2. Sometimes stream of consciousness novels do leave you with just impressions, rather than a deep underlying substance, Marina Sofia. And you make such a well-taken point that authors who draw you in completely when you’re young may not be able to work the same magic at a different time in life. Still, it sounds as though you saw some of what had been there before, so to speak, and I’m glad.

  3. Very nice glimpse into Lispector’s first novel, Marina Sofia. My first book (published in 1990 and still in print with Simon & Schuster) employs many passages of stream of consciousness. I didn’t intend to write it that way, it simply happened. Thank you for unveiling another new (for me) author. I will definitely check out her work. 🙂

  4. Interesting to read your thoughts on this one, Marina. I picked it up last year with very high expectations, and while I found certain elements very intriguing, overall it left me a bit perplexed. The focus is on experience and introspection, for sure.

    Maybe I just need to try another of her novellas at some point – The Hour of the Star, perhaps.

    1. There were some beautiful, intense moments of experiential description (for want of a better phrase), but overall I was a bit sad that I no longer felt the magic. I’m almost afraid to go back to some of her other work now.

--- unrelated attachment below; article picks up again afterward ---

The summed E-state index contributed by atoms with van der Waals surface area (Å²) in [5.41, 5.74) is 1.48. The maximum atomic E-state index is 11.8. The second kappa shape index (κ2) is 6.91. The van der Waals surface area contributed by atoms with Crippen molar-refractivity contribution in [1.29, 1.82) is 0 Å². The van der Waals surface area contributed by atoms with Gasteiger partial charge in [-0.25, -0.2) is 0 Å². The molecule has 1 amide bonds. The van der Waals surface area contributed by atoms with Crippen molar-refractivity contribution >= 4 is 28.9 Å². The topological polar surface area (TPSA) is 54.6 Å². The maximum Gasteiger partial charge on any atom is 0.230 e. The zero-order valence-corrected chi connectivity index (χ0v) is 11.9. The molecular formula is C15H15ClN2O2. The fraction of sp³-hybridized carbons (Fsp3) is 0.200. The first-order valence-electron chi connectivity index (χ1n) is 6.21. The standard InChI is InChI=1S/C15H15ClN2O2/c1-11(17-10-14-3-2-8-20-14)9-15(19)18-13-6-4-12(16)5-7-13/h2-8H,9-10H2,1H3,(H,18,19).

5. Interesting reaction Marina. I think we definitely read differently at different ages of our lives – I’m certainly reading more deeply nowadays, but I don’t always have the patience with a book I used to (hence I’ll abandon nowadays, whereas I made a point of not doing so when I was young). I want to read more Lispector but I think I’ll have to be in the right mood!

  6. Interesting review Marina. It’s always fascinating to learn how we feel about a book we haven’t read in a long time. Sometimes it can be a life-affirming experience, connecting us with our younger self. Other times we feel a gulf. It sounds like you felt the latter this time.
    I haven’t yet read Lispector. I have The Gospel According to G.H. sitting on my shelf and I’ve been too scared to read it! It seems very dense and intense for a short book. Yet I’ve heard so many good things about Lispector I know I need to get around to it eventually.

  7. I will have to explore Clarice Lispector I think soon. I am very drawn to the quotes, I think I might like her writing.
    (I rarely post on a Saturday but I did today too – some weeks are just like that.)

  8. I am sad that I have not been able tomorrow in WIT month as I would have liked. I’ve been too busy reading the Man Booker long list as part of the (Wo)Man Booker Shadow Jury. That’s been great fun, and one can’t do it all, but I am wistfully reading the WIT posts such as yours.